int CURRENT_TIMER=0; /* hides the real timer */

#define END_WITH_TIMER \
} \
CURRENT_TIMER.stop(); \
}catch(...){ \
CURRENT_TIMER.stop(); \
throw; \
} \
}while(0)


and write:

WITH_TIMER_BEGIN(Minute(3)){
do_something_slow();
}END_WITH_TIMER;

WITH_TIMER_BEGIN(Minute(3)){
do_something_slow();
WITH_TIMER_BEGIN(Second(15)){
do_something_not_too_slow();
}END_WITH_TIMER;
do_something_slow();
}END_WITH_TIMER;



(There's also a way to play tricks with for and if to avoid having to
define a END_XYZ macro, see for example boost::foreach, but it's
rather tricky and not always feasible.)

--
__Pascal Bourguignon__
 
Reply With Quote
 
 
 
 
buchtak@gmail.com
Guest
Posts: n/a
 
      07-31-2009
Thx Pascal. I guess that determining whether particular non-
preprocessor variable exists in the scope, which would elegantly solve
the problem, is impossible via the preprocessor. The problem with your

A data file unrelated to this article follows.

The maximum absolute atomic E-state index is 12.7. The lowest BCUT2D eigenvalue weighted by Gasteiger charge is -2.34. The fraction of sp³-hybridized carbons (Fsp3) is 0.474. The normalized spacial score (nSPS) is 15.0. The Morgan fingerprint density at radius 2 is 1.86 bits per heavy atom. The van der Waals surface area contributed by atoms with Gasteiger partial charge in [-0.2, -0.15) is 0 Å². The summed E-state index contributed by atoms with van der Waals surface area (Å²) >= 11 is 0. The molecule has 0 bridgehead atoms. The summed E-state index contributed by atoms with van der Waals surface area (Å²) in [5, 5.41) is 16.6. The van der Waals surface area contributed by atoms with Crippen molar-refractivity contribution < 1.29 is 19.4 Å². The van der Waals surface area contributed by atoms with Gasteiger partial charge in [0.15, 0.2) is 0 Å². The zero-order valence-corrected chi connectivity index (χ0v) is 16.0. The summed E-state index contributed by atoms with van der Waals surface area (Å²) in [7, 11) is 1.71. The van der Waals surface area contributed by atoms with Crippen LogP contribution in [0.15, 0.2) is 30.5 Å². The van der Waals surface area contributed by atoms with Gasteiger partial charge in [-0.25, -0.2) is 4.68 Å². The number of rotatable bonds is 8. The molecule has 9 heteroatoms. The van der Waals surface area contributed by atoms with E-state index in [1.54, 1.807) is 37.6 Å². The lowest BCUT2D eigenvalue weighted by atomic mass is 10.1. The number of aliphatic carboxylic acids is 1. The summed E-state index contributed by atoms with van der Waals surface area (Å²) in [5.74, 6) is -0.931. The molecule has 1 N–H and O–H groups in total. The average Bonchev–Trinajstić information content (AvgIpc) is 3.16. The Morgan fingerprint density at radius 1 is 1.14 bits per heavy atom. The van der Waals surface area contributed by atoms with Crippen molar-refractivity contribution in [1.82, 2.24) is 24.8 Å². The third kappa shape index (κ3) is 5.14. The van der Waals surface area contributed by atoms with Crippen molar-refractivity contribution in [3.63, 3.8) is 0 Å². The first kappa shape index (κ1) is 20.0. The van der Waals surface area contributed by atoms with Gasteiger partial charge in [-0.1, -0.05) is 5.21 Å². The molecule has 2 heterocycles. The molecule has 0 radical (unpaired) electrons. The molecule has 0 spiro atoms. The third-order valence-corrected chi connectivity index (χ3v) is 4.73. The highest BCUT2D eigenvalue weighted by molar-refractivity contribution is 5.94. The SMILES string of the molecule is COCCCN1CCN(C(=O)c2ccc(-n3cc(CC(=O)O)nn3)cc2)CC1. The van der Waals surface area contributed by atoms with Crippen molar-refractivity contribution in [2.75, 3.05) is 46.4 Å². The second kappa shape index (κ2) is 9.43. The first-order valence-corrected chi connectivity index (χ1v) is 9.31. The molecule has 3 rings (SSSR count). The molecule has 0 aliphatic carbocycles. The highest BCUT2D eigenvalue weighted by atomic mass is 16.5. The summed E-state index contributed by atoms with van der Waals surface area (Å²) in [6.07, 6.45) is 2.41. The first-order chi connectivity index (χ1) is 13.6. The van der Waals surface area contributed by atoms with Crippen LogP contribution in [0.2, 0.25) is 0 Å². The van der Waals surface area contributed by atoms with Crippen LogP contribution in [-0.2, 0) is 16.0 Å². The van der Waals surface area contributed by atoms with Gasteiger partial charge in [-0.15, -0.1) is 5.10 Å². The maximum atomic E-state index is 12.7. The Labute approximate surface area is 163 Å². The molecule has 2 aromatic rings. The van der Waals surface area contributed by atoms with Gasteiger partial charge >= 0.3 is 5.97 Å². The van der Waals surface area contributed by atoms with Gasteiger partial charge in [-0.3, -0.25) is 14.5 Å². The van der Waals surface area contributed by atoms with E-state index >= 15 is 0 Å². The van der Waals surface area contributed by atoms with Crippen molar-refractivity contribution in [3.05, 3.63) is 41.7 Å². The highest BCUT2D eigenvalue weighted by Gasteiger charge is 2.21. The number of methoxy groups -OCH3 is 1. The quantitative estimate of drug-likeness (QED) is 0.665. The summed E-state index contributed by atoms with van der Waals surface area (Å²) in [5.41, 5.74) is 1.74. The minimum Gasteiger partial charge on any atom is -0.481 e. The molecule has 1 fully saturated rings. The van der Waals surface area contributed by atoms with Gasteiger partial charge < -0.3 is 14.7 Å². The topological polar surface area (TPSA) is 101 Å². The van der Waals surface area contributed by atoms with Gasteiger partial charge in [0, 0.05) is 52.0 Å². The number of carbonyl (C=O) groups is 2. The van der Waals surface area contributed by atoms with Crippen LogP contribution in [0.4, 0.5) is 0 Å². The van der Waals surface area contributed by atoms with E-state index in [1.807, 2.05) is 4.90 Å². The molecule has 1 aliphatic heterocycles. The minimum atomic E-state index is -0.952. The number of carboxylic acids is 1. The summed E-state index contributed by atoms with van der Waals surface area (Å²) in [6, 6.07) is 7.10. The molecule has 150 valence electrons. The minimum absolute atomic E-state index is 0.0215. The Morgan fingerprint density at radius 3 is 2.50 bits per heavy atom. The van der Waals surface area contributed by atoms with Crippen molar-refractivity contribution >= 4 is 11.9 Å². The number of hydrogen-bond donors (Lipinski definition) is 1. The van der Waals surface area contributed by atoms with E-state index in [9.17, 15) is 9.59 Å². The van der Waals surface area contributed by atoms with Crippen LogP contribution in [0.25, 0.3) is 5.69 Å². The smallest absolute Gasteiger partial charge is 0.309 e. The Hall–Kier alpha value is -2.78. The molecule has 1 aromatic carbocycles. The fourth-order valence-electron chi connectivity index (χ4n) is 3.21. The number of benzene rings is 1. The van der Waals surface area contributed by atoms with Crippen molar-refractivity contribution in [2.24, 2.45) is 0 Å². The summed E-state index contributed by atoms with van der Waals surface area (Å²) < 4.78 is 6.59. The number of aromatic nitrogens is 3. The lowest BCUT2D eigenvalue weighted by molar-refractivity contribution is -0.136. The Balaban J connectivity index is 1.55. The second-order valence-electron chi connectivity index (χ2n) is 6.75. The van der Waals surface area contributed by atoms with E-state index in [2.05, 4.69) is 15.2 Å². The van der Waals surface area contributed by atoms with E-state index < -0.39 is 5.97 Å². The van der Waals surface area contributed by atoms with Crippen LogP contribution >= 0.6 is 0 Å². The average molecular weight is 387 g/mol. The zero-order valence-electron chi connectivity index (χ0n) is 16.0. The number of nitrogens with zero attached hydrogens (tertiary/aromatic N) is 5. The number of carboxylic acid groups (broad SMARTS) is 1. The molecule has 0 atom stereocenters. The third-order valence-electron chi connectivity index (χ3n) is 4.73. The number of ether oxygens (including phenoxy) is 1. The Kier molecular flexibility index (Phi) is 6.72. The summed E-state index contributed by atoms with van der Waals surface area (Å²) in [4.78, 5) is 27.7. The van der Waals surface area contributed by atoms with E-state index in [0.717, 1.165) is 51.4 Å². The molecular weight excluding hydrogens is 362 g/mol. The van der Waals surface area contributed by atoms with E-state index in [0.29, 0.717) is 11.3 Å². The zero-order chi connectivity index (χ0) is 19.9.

solution is, that the timer couldn't be stopped in an if-block for
example. I don't know about boost::foreach, but using it in this
particular case seems to undermine the basic reason of using macros,
which is to simplify things. But thx anyway for ideas.
 
Reply With Quote
 
James Kanze
Guest
Posts: n/a
 
      08-01-2009
On Jul 31, 2:07 pm, (E-Mail Removed) (Pascal J. Bourguignon)
wrote:
> "(E-Mail Removed)" <(E-Mail Removed)> writes:


> > is there a way to test if a variable is defined by a
> > preprocessor directive? Suppose, for example, I want to
> > simplify this code by using two macros:
> > Timer t1;
> > t1.start();
> > ... // some action
> > t1.stop();
> > std::cout << "..." << endl;


> > #define TIMER_START(x) // defines timer tx and starts timing
> > #define TIMER_STOP(x) // stops timer tx and prints out the elapsed
> > time


> > However, the problem arises when I try to call
> > TIMER_START(1) twice in the same block since there's
> > redefinition of t1. Is there a way to extend the
> > TIMER_START(x) macro such that it would first test if the
> > timer tx exists to avoid compiler errors?


> It would be better if you defined a scoping couple of macros.
> Assume you want expanded code such as:


> {
> Timer tXYZ;
> try{
> tXYZ.start();
>
> [BODY]
>
> tXYZ.stop();
> }catch(...){
> tXYZ.stop();
> throw;
> }
> }